Cape Coral gets more power on, showers, food a week after Hurricane Ian

At Jim Jeffers Park in Cape Coral a mother, daughter, and grandmother gather their towels, soaps, and clothes.

Brandy Grogan has been without power and hot water since Oct. 28 — the day Hurricane Ian delivered its nasty blow; the last time she had a proper shower was at a friend's home two days ago.

Like many Cape Coral residents she is without power as Lee County Electric Cooperative continues the slow work to restore 81,000 customers without power. 

LCEC say that 21.3% of Cape Coral residents now have power, while 74,199 residents are out, as of 5 p.m. on Wednesday, meaning 6,801 customer regained power since 6 a.m.

The cooperative also added that it has restored approximately 50% of total customers in Marco Island, Immokalee, Carnestown, Lehigh Acres, North Fort Myers, and Cape Coral.

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Grogan's home is hot during the day, and she's been sweating thanks to all the yard work she's been doing to fix the damage her home incurred.

It was her daughter's birthday, and all she wanted was a shower.

"She's very excited, she got to take a shower," Grogan said.

They emerged from a trailer with several shower rooms, a hygiene station set up by the city of Cape Coral for residents in desperate need of a shower amid the recovery chaos.

"I don't know what other words besides it sucks," Grogan said.

"That's the best birthday present I could ever get," said her daughter Kailyn, who just turned 15.

Her family had never experienced a hurricane like Ian before, but she said they were lucky to only lose their fence, a window, and some roof shingles.

"But at least we're here because let me just say next time there's one I will be leaving," Grogan said.

Her mother, Carol Grogan, said the experience makes her want to move out of Florida after witnessing all the damage and lost lives.

Carol, Kailyn, and Brandy Grogan, left to right, head back to their car after getting showers at a Cape Coral hygiene station.
Carol, Kailyn, and Brandy Grogan, left to right, head back to their car after getting showers at a Cape Coral hygiene station.

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The family said they barely got a generator, but it only powered their light, and they had to charge their phone in a car.

However, she is grateful for the shower and all the help that has been offered by the city.

"I do thank everybody for all the work and all the hard work they're putting in for water, ice, and electric, and I know everybody's working their hardest," Brandy Grogan said. "People came down long ways just to help, and I appreciate it and thank everybody for all their hard work.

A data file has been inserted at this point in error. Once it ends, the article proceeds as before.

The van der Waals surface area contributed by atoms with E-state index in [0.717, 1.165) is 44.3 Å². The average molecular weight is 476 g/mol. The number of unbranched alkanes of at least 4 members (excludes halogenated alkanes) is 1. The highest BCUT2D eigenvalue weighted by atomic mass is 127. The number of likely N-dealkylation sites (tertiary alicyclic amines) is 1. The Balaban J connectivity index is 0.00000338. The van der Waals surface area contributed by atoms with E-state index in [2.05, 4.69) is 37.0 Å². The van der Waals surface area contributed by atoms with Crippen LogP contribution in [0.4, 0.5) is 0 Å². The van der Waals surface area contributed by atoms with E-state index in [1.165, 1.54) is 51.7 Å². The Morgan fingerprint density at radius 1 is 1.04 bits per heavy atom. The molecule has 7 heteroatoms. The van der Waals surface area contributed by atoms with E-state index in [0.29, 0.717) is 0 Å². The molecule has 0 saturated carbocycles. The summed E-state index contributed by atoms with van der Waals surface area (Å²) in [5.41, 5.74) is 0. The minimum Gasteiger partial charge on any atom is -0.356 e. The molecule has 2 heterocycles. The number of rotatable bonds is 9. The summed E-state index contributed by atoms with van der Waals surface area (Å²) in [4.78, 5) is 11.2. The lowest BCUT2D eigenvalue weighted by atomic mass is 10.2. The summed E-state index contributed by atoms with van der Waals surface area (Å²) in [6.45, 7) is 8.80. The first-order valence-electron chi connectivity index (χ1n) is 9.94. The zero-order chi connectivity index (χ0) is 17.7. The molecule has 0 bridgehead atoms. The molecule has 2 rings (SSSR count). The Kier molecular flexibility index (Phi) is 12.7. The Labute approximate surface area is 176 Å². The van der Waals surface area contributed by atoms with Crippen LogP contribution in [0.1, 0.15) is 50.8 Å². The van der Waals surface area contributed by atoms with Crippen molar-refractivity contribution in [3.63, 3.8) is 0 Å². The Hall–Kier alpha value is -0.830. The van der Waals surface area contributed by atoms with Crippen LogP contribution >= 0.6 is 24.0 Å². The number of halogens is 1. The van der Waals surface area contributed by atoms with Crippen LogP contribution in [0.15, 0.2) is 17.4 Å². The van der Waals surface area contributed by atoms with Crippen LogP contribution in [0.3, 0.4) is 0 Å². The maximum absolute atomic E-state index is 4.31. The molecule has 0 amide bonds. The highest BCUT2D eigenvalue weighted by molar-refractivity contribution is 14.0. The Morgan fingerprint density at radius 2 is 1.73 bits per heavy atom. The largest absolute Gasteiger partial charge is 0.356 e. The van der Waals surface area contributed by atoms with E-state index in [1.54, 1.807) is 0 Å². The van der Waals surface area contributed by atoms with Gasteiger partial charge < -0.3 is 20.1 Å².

Hurricane Ian help in Cape Coral

A new point of distribution center in Cape Coral where residents can get food, water, and ice.
A new point of distribution center in Cape Coral where residents can get food, water, and ice.

Cape Coral has been working to provide places like the hygiene station and different points of distribution for water, ice, and food throughout the city.

Cape Coral City Council on Monday unanimously approved a state of emergency extension starting Tuesday, waived permit fees, and allowed residents to have temporary habitable structures and storage.

The city recently restored its water system, but a boil water notice stops residents from using their running water for cooking, drinking, and brushing their teeth.

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There are three points of distribution centers around the city.

The city's newest point at Coral Oaks Golf Course had served nearly 200 vehicles as of Wednesday morning.

Several U.S. Army personnel from Tallahassee came to Southwest Florida to distribute food to residents in a drive-thru-style line.

"This is the first time I've seen all of my soldiers happy, not a single complaint. They love it out here. They love helping the community," Lt. Stephen Augustyniak said.

Hurricane Ian hits home

Rochelle Howard put away her groceries and fully stocked her fridge after returning to Cape Coral on Monday.

During Ian, part of her roof collapsed and sent water flooding into her home.

"'Oh my god, the roof is about to go off this house,'" she said she remembers thinking. "I've never heard anything like it before in my life."

Howard lives at her parent's home while her parents only live there part-time, and she scrambled to leave the home.

She had trapped herself in her car while the wind ravaged the city until her neighbors invited her into their home after the wind died down. She was able to stay there until the next morning.

The roof was tarped a few days after, but she still has to deal with the huge hole and water damage in her roof.

Her house had running water and power after returning Monday.

"I'm very fortunate because a lot of people had it way worse than I did, way worse than I have it," Howard said.

Luis Zambrano is a Watchdog/Cape Coral reporter for The News-Press and the Naples Daily News. You can reach Luis at Follow him on Twitter @Lz2official.

This article originally appeared on Fort Myers News-Press: Hurricane Ian: Cape Coral power progress a week later